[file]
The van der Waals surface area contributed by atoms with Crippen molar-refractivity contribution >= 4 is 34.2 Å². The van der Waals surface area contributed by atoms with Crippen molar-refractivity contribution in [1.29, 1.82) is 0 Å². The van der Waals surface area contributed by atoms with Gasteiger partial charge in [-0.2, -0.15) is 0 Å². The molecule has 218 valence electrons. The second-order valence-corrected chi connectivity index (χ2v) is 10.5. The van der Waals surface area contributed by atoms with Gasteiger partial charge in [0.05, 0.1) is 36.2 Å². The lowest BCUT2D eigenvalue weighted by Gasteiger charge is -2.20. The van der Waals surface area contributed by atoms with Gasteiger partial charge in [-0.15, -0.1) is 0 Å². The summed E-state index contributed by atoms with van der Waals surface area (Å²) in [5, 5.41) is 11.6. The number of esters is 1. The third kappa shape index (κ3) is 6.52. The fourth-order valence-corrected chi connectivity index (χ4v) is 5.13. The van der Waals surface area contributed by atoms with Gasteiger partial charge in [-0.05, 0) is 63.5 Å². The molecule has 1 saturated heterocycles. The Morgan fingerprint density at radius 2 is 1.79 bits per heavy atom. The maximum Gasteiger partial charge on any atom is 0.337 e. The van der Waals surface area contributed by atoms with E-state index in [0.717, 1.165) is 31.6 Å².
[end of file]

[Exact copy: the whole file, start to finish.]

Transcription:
The van der Waals surface area contributed by atoms with Crippen molar-refractivity contribution >= 4 is 34.2 Å². The van der Waals surface area contributed by atoms with Crippen molar-refractivity contribution in [1.29, 1.82) is 0 Å². The van der Waals surface area contributed by atoms with Gasteiger partial charge in [-0.2, -0.15) is 0 Å². The molecule has 218 valence electrons. The second-order valence-corrected chi connectivity index (χ2v) is 10.5. The van der Waals surface area contributed by atoms with Gasteiger partial charge in [0.05, 0.1) is 36.2 Å². The lowest BCUT2D eigenvalue weighted by Gasteiger charge is -2.20. The van der Waals surface area contributed by atoms with Gasteiger partial charge in [-0.15, -0.1) is 0 Å². The summed E-state index contributed by atoms with van der Waals surface area (Å²) in [5, 5.41) is 11.6. The number of esters is 1. The third kappa shape index (κ3) is 6.52. The fourth-order valence-corrected chi connectivity index (χ4v) is 5.13. The van der Waals surface area contributed by atoms with Gasteiger partial charge in [-0.05, 0) is 63.5 Å². The molecule has 1 saturated heterocycles. The Morgan fingerprint density at radius 2 is 1.79 bits per heavy atom. The maximum Gasteiger partial charge on any atom is 0.337 e. The van der Waals surface area contributed by atoms with E-state index in [0.717, 1.165) is 31.6 Å².